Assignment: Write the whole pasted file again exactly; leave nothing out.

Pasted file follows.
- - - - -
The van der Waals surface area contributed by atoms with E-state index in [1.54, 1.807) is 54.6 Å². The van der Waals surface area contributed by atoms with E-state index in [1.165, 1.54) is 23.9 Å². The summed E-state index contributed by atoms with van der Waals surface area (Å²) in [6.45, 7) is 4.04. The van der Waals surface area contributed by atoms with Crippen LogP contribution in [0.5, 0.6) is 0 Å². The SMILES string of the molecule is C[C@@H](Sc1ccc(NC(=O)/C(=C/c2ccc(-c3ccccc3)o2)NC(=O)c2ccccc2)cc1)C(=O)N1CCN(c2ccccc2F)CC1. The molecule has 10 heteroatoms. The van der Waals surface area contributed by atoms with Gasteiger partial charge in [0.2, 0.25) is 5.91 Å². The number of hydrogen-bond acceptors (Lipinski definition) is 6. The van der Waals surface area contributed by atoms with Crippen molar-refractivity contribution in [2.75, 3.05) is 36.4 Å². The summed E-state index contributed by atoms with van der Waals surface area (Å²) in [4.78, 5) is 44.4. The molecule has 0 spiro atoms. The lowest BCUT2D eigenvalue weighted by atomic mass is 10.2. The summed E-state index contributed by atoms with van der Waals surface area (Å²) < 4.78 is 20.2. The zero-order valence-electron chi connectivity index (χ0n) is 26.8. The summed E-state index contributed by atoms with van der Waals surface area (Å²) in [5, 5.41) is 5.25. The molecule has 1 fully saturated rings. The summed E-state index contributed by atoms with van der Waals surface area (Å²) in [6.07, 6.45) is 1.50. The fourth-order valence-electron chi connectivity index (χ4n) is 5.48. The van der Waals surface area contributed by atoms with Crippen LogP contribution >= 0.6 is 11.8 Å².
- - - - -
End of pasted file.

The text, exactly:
The van der Waals surface area contributed by atoms with E-state index in [1.54, 1.807) is 54.6 Å². The van der Waals surface area contributed by atoms with E-state index in [1.165, 1.54) is 23.9 Å². The summed E-state index contributed by atoms with van der Waals surface area (Å²) in [6.45, 7) is 4.04. The van der Waals surface area contributed by atoms with Crippen LogP contribution in [0.5, 0.6) is 0 Å². The SMILES string of the molecule is C[C@@H](Sc1ccc(NC(=O)/C(=C/c2ccc(-c3ccccc3)o2)NC(=O)c2ccccc2)cc1)C(=O)N1CCN(c2ccccc2F)CC1. The molecule has 10 heteroatoms. The van der Waals surface area contributed by atoms with Gasteiger partial charge in [0.2, 0.25) is 5.91 Å². The number of hydrogen-bond acceptors (Lipinski definition) is 6. The van der Waals surface area contributed by atoms with Crippen molar-refractivity contribution in [2.75, 3.05) is 36.4 Å². The summed E-state index contributed by atoms with van der Waals surface area (Å²) in [4.78, 5) is 44.4. The molecule has 0 spiro atoms. The lowest BCUT2D eigenvalue weighted by atomic mass is 10.2. The summed E-state index contributed by atoms with van der Waals surface area (Å²) < 4.78 is 20.2. The zero-order valence-electron chi connectivity index (χ0n) is 26.8. The summed E-state index contributed by atoms with van der Waals surface area (Å²) in [5, 5.41) is 5.25. The molecule has 1 fully saturated rings. The summed E-state index contributed by atoms with van der Waals surface area (Å²) in [6.07, 6.45) is 1.50. The fourth-order valence-electron chi connectivity index (χ4n) is 5.48. The van der Waals surface area contributed by atoms with Crippen LogP contribution >= 0.6 is 11.8 Å².